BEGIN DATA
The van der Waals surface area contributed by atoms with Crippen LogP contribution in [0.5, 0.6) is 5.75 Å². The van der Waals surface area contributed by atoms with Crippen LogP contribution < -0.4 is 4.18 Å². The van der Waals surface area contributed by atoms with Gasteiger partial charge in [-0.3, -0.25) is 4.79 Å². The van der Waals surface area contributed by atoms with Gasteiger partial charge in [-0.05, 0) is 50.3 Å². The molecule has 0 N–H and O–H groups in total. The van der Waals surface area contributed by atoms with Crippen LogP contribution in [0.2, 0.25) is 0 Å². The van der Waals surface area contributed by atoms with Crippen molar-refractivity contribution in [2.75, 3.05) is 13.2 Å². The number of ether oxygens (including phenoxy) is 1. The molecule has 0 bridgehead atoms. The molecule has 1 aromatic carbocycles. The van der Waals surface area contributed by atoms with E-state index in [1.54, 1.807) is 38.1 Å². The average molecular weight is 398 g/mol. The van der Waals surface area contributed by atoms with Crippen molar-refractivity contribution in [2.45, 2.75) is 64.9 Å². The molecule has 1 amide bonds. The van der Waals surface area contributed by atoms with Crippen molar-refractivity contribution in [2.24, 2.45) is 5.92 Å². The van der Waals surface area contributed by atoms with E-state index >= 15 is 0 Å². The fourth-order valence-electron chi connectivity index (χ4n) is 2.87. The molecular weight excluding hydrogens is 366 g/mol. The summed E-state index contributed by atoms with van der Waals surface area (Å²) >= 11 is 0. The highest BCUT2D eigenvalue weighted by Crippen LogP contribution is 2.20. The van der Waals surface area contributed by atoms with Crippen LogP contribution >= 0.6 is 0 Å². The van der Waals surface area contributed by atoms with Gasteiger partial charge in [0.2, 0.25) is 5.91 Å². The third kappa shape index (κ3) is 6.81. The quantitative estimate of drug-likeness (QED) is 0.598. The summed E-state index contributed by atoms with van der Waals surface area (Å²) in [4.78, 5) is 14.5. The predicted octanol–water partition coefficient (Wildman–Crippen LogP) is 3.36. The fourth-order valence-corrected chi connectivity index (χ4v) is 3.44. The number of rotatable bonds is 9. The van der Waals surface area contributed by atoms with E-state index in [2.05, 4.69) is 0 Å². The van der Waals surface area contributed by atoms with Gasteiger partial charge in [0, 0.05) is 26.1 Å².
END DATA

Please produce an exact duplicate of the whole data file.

The van der Waals surface area contributed by atoms with Crippen LogP contribution in [0.5, 0.6) is 5.75 Å². The van der Waals surface area contributed by atoms with Crippen LogP contribution < -0.4 is 4.18 Å². The van der Waals surface area contributed by atoms with Gasteiger partial charge in [-0.3, -0.25) is 4.79 Å². The van der Waals surface area contributed by atoms with Gasteiger partial charge in [-0.05, 0) is 50.3 Å². The molecule has 0 N–H and O–H groups in total. The van der Waals surface area contributed by atoms with Crippen LogP contribution in [0.2, 0.25) is 0 Å². The van der Waals surface area contributed by atoms with Crippen molar-refractivity contribution in [2.75, 3.05) is 13.2 Å². The number of ether oxygens (including phenoxy) is 1. The molecule has 0 bridgehead atoms. The molecule has 1 aromatic carbocycles. The van der Waals surface area contributed by atoms with E-state index in [1.54, 1.807) is 38.1 Å². The average molecular weight is 398 g/mol. The van der Waals surface area contributed by atoms with Crippen molar-refractivity contribution in [2.45, 2.75) is 64.9 Å². The molecule has 1 amide bonds. The van der Waals surface area contributed by atoms with Crippen molar-refractivity contribution in [2.24, 2.45) is 5.92 Å². The van der Waals surface area contributed by atoms with E-state index >= 15 is 0 Å². The fourth-order valence-electron chi connectivity index (χ4n) is 2.87. The molecular weight excluding hydrogens is 366 g/mol. The summed E-state index contributed by atoms with van der Waals surface area (Å²) >= 11 is 0. The highest BCUT2D eigenvalue weighted by Crippen LogP contribution is 2.20. The van der Waals surface area contributed by atoms with Crippen LogP contribution >= 0.6 is 0 Å². The van der Waals surface area contributed by atoms with Gasteiger partial charge in [0.2, 0.25) is 5.91 Å². The third kappa shape index (κ3) is 6.81. The quantitative estimate of drug-likeness (QED) is 0.598. The summed E-state index contributed by atoms with van der Waals surface area (Å²) in [4.78, 5) is 14.5. The predicted octanol–water partition coefficient (Wildman–Crippen LogP) is 3.36. The fourth-order valence-corrected chi connectivity index (χ4v) is 3.44. The number of rotatable bonds is 9. The van der Waals surface area contributed by atoms with E-state index in [2.05, 4.69) is 0 Å². The van der Waals surface area contributed by atoms with Gasteiger partial charge in [0, 0.05) is 26.1 Å².